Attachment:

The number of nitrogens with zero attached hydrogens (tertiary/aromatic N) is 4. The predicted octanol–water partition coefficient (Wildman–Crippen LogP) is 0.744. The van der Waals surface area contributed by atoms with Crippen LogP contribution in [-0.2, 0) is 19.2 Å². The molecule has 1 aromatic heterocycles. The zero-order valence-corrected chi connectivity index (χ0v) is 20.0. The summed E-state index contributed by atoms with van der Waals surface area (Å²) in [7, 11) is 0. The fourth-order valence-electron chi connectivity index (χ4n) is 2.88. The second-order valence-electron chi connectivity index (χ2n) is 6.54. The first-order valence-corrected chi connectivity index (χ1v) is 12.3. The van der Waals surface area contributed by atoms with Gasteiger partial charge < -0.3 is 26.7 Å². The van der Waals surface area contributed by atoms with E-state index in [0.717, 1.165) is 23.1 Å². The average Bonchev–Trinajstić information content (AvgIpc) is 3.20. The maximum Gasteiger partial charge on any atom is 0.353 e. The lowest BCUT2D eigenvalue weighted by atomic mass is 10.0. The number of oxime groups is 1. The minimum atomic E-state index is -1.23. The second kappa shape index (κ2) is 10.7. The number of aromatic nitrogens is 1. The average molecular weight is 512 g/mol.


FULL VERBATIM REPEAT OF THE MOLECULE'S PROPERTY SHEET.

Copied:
The number of nitrogens with zero attached hydrogens (tertiary/aromatic N) is 4. The predicted octanol–water partition coefficient (Wildman–Crippen LogP) is 0.744. The van der Waals surface area contributed by atoms with Crippen LogP contribution in [-0.2, 0) is 19.2 Å². The molecule has 1 aromatic heterocycles. The zero-order valence-corrected chi connectivity index (χ0v) is 20.0. The summed E-state index contributed by atoms with van der Waals surface area (Å²) in [7, 11) is 0. The fourth-order valence-electron chi connectivity index (χ4n) is 2.88. The second-order valence-electron chi connectivity index (χ2n) is 6.54. The first-order valence-corrected chi connectivity index (χ1v) is 12.3. The van der Waals surface area contributed by atoms with Gasteiger partial charge < -0.3 is 26.7 Å². The van der Waals surface area contributed by atoms with E-state index in [0.717, 1.165) is 23.1 Å². The average Bonchev–Trinajstić information content (AvgIpc) is 3.20. The maximum Gasteiger partial charge on any atom is 0.353 e. The lowest BCUT2D eigenvalue weighted by atomic mass is 10.0. The number of oxime groups is 1. The minimum atomic E-state index is -1.23. The second kappa shape index (κ2) is 10.7. The number of aromatic nitrogens is 1. The average molecular weight is 512 g/mol.